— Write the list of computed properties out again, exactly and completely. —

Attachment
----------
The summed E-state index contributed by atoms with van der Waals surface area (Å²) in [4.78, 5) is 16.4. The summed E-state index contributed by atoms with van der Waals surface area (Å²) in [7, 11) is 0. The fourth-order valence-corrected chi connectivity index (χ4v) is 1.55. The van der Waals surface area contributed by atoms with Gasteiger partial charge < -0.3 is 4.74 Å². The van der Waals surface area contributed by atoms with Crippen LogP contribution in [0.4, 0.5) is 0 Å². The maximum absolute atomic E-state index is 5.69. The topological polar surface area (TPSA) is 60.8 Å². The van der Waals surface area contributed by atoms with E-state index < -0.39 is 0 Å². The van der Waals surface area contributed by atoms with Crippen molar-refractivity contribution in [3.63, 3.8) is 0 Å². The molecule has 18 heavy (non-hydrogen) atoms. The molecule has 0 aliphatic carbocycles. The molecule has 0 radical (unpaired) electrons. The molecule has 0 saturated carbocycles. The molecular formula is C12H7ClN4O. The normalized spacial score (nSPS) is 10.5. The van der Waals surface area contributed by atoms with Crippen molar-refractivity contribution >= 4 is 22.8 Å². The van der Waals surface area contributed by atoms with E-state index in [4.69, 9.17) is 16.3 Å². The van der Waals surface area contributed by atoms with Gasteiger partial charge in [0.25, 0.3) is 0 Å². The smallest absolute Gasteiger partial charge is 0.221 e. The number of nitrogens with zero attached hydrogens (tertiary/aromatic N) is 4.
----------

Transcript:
The summed E-state index contributed by atoms with van der Waals surface area (Å²) in [4.78, 5) is 16.4. The summed E-state index contributed by atoms with van der Waals surface area (Å²) in [7, 11) is 0. The fourth-order valence-corrected chi connectivity index (χ4v) is 1.55. The van der Waals surface area contributed by atoms with Gasteiger partial charge < -0.3 is 4.74 Å². The van der Waals surface area contributed by atoms with Crippen LogP contribution in [0.4, 0.5) is 0 Å². The maximum absolute atomic E-state index is 5.69. The topological polar surface area (TPSA) is 60.8 Å². The van der Waals surface area contributed by atoms with E-state index < -0.39 is 0 Å². The van der Waals surface area contributed by atoms with Crippen molar-refractivity contribution in [3.63, 3.8) is 0 Å². The molecule has 18 heavy (non-hydrogen) atoms. The molecule has 0 aliphatic carbocycles. The molecule has 0 radical (unpaired) electrons. The molecule has 0 saturated carbocycles. The molecular formula is C12H7ClN4O. The normalized spacial score (nSPS) is 10.5. The van der Waals surface area contributed by atoms with Crippen molar-refractivity contribution >= 4 is 22.8 Å². The van der Waals surface area contributed by atoms with E-state index in [4.69, 9.17) is 16.3 Å². The van der Waals surface area contributed by atoms with Gasteiger partial charge in [0.25, 0.3) is 0 Å². The smallest absolute Gasteiger partial charge is 0.221 e. The number of nitrogens with zero attached hydrogens (tertiary/aromatic N) is 4.